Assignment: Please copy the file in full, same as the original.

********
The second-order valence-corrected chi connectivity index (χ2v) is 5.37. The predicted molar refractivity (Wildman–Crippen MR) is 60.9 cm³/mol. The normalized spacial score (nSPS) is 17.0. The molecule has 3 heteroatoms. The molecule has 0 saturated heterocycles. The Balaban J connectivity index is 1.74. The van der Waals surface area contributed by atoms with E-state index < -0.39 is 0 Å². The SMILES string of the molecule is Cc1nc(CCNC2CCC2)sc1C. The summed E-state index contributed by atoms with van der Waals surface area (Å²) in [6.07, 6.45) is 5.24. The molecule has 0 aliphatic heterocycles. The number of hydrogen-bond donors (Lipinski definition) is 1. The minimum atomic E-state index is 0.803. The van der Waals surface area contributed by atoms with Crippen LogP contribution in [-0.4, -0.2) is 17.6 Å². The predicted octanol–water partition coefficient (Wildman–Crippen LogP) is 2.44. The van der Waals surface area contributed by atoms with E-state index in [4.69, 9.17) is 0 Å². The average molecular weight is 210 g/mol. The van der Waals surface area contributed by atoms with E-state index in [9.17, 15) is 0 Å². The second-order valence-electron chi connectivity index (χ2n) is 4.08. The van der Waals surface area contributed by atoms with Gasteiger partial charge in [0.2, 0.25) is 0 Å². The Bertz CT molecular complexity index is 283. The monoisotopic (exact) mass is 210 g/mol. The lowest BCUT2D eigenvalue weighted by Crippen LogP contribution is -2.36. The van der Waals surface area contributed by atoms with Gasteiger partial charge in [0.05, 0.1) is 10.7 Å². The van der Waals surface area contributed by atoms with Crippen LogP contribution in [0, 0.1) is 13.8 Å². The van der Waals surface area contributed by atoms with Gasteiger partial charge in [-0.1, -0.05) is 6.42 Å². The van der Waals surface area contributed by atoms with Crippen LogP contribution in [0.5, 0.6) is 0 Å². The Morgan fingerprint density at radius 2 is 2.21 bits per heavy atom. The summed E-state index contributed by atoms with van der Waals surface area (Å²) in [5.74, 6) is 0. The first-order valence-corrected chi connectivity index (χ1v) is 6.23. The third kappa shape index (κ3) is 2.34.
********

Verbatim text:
The second-order valence-corrected chi connectivity index (χ2v) is 5.37. The predicted molar refractivity (Wildman–Crippen MR) is 60.9 cm³/mol. The normalized spacial score (nSPS) is 17.0. The molecule has 3 heteroatoms. The molecule has 0 saturated heterocycles. The Balaban J connectivity index is 1.74. The van der Waals surface area contributed by atoms with E-state index < -0.39 is 0 Å². The SMILES string of the molecule is Cc1nc(CCNC2CCC2)sc1C. The summed E-state index contributed by atoms with van der Waals surface area (Å²) in [6.07, 6.45) is 5.24. The molecule has 0 aliphatic heterocycles. The number of hydrogen-bond donors (Lipinski definition) is 1. The minimum atomic E-state index is 0.803. The van der Waals surface area contributed by atoms with Crippen LogP contribution in [-0.4, -0.2) is 17.6 Å². The predicted octanol–water partition coefficient (Wildman–Crippen LogP) is 2.44. The van der Waals surface area contributed by atoms with E-state index in [4.69, 9.17) is 0 Å². The average molecular weight is 210 g/mol. The van der Waals surface area contributed by atoms with E-state index in [9.17, 15) is 0 Å². The second-order valence-electron chi connectivity index (χ2n) is 4.08. The van der Waals surface area contributed by atoms with Gasteiger partial charge in [0.2, 0.25) is 0 Å². The Bertz CT molecular complexity index is 283. The monoisotopic (exact) mass is 210 g/mol. The lowest BCUT2D eigenvalue weighted by Crippen LogP contribution is -2.36. The van der Waals surface area contributed by atoms with Gasteiger partial charge in [0.05, 0.1) is 10.7 Å². The van der Waals surface area contributed by atoms with Crippen LogP contribution in [0, 0.1) is 13.8 Å². The van der Waals surface area contributed by atoms with Gasteiger partial charge in [-0.1, -0.05) is 6.42 Å². The van der Waals surface area contributed by atoms with Crippen LogP contribution in [0.5, 0.6) is 0 Å². The Morgan fingerprint density at radius 2 is 2.21 bits per heavy atom. The summed E-state index contributed by atoms with van der Waals surface area (Å²) in [5.74, 6) is 0. The first-order valence-corrected chi connectivity index (χ1v) is 6.23. The third kappa shape index (κ3) is 2.34.